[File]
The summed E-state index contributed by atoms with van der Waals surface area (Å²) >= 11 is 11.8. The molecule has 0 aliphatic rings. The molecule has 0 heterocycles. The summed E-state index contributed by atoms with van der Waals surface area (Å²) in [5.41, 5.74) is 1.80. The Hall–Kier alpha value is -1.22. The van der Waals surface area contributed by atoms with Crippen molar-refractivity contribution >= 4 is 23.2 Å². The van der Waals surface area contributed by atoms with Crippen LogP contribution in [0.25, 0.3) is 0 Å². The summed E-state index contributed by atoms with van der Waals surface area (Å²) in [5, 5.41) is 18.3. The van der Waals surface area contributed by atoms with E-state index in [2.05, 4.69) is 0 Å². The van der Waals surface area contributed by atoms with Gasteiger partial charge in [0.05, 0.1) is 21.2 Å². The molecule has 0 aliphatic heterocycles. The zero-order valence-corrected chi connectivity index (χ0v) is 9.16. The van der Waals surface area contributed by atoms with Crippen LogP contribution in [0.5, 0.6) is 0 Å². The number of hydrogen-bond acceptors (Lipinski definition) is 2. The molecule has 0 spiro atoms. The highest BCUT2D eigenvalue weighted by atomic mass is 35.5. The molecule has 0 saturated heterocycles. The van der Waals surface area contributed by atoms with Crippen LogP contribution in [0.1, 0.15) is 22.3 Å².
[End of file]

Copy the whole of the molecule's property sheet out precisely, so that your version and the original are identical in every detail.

The summed E-state index contributed by atoms with van der Waals surface area (Å²) >= 11 is 11.8. The molecule has 0 aliphatic rings. The molecule has 0 heterocycles. The summed E-state index contributed by atoms with van der Waals surface area (Å²) in [5.41, 5.74) is 1.80. The Hall–Kier alpha value is -1.22. The van der Waals surface area contributed by atoms with Crippen molar-refractivity contribution >= 4 is 23.2 Å². The van der Waals surface area contributed by atoms with Crippen LogP contribution in [0.25, 0.3) is 0 Å². The summed E-state index contributed by atoms with van der Waals surface area (Å²) in [5, 5.41) is 18.3. The van der Waals surface area contributed by atoms with E-state index in [2.05, 4.69) is 0 Å². The van der Waals surface area contributed by atoms with Gasteiger partial charge in [0.05, 0.1) is 21.2 Å². The molecule has 0 aliphatic heterocycles. The zero-order valence-corrected chi connectivity index (χ0v) is 9.16. The van der Waals surface area contributed by atoms with Crippen LogP contribution in [0.5, 0.6) is 0 Å². The number of hydrogen-bond acceptors (Lipinski definition) is 2. The molecule has 0 spiro atoms. The highest BCUT2D eigenvalue weighted by atomic mass is 35.5. The molecule has 0 saturated heterocycles. The van der Waals surface area contributed by atoms with Crippen LogP contribution in [0.1, 0.15) is 22.3 Å².